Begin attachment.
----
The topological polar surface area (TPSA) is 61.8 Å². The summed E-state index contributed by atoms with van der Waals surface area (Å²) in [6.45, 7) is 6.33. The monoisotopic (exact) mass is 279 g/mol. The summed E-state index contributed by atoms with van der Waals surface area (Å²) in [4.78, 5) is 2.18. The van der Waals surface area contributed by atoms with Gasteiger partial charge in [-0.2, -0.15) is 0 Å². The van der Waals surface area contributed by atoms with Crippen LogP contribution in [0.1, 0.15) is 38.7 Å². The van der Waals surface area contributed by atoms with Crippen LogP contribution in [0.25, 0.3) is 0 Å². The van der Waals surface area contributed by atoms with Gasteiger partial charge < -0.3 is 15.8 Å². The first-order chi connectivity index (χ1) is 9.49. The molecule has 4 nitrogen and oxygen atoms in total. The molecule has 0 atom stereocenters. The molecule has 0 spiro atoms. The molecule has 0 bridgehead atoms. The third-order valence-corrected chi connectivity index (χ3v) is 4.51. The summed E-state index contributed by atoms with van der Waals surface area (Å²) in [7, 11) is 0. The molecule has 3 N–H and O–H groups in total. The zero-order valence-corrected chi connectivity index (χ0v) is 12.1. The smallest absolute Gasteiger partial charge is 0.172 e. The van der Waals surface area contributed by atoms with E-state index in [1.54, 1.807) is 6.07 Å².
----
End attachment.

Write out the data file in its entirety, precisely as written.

The topological polar surface area (TPSA) is 61.8 Å². The summed E-state index contributed by atoms with van der Waals surface area (Å²) in [6.45, 7) is 6.33. The monoisotopic (exact) mass is 279 g/mol. The summed E-state index contributed by atoms with van der Waals surface area (Å²) in [4.78, 5) is 2.18. The van der Waals surface area contributed by atoms with Gasteiger partial charge in [-0.2, -0.15) is 0 Å². The van der Waals surface area contributed by atoms with Crippen LogP contribution in [0.1, 0.15) is 38.7 Å². The van der Waals surface area contributed by atoms with Crippen LogP contribution in [0.25, 0.3) is 0 Å². The van der Waals surface area contributed by atoms with Gasteiger partial charge < -0.3 is 15.8 Å². The first-order chi connectivity index (χ1) is 9.49. The molecule has 4 nitrogen and oxygen atoms in total. The molecule has 0 atom stereocenters. The molecule has 0 spiro atoms. The molecule has 0 bridgehead atoms. The third-order valence-corrected chi connectivity index (χ3v) is 4.51. The summed E-state index contributed by atoms with van der Waals surface area (Å²) in [7, 11) is 0. The molecule has 3 N–H and O–H groups in total. The zero-order valence-corrected chi connectivity index (χ0v) is 12.1. The smallest absolute Gasteiger partial charge is 0.172 e. The van der Waals surface area contributed by atoms with E-state index in [1.54, 1.807) is 6.07 Å².